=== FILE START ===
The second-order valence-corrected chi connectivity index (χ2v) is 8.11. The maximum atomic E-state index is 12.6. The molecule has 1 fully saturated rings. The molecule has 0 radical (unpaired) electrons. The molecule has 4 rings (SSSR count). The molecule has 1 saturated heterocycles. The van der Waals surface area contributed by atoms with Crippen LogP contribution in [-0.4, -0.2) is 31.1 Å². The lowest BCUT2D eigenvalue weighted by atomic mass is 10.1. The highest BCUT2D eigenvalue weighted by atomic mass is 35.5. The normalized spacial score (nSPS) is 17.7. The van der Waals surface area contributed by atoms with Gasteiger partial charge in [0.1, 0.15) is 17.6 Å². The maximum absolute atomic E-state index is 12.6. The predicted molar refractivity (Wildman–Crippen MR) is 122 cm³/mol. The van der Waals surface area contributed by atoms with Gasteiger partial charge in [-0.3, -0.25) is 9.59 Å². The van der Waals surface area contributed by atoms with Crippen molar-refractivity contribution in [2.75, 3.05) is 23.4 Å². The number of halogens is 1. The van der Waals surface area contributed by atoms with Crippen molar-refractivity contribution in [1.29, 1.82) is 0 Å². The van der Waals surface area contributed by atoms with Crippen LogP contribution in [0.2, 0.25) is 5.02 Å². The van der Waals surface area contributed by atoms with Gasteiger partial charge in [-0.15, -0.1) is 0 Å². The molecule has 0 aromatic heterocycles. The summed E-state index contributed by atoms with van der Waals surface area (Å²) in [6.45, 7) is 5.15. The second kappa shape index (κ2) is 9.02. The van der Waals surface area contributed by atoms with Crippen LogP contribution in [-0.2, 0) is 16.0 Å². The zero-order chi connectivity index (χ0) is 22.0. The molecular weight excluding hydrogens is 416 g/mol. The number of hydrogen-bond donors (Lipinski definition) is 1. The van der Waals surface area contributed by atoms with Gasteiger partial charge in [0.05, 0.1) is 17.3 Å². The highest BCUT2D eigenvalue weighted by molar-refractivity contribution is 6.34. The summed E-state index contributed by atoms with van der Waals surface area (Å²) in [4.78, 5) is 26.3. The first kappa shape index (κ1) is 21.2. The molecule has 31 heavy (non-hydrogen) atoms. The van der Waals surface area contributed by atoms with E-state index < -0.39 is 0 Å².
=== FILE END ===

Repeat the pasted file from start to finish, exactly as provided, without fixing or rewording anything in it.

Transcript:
The second-order valence-corrected chi connectivity index (χ2v) is 8.11. The maximum atomic E-state index is 12.6. The molecule has 1 fully saturated rings. The molecule has 0 radical (unpaired) electrons. The molecule has 4 rings (SSSR count). The molecule has 1 saturated heterocycles. The van der Waals surface area contributed by atoms with Crippen LogP contribution in [-0.4, -0.2) is 31.1 Å². The lowest BCUT2D eigenvalue weighted by atomic mass is 10.1. The highest BCUT2D eigenvalue weighted by atomic mass is 35.5. The normalized spacial score (nSPS) is 17.7. The van der Waals surface area contributed by atoms with Gasteiger partial charge in [0.1, 0.15) is 17.6 Å². The maximum absolute atomic E-state index is 12.6. The predicted molar refractivity (Wildman–Crippen MR) is 122 cm³/mol. The van der Waals surface area contributed by atoms with Gasteiger partial charge in [-0.3, -0.25) is 9.59 Å². The van der Waals surface area contributed by atoms with Crippen molar-refractivity contribution in [2.75, 3.05) is 23.4 Å². The number of halogens is 1. The van der Waals surface area contributed by atoms with Crippen molar-refractivity contribution in [1.29, 1.82) is 0 Å². The van der Waals surface area contributed by atoms with Crippen LogP contribution in [0.2, 0.25) is 5.02 Å². The van der Waals surface area contributed by atoms with Gasteiger partial charge in [-0.15, -0.1) is 0 Å². The molecule has 0 aromatic heterocycles. The summed E-state index contributed by atoms with van der Waals surface area (Å²) in [6.45, 7) is 5.15. The second kappa shape index (κ2) is 9.02. The van der Waals surface area contributed by atoms with Crippen LogP contribution in [-0.2, 0) is 16.0 Å². The zero-order chi connectivity index (χ0) is 22.0. The molecular weight excluding hydrogens is 416 g/mol. The number of hydrogen-bond donors (Lipinski definition) is 1. The van der Waals surface area contributed by atoms with Gasteiger partial charge in [0.05, 0.1) is 17.3 Å². The highest BCUT2D eigenvalue weighted by molar-refractivity contribution is 6.34. The summed E-state index contributed by atoms with van der Waals surface area (Å²) in [4.78, 5) is 26.3. The first kappa shape index (κ1) is 21.2. The molecule has 31 heavy (non-hydrogen) atoms. The van der Waals surface area contributed by atoms with E-state index < -0.39 is 0 Å².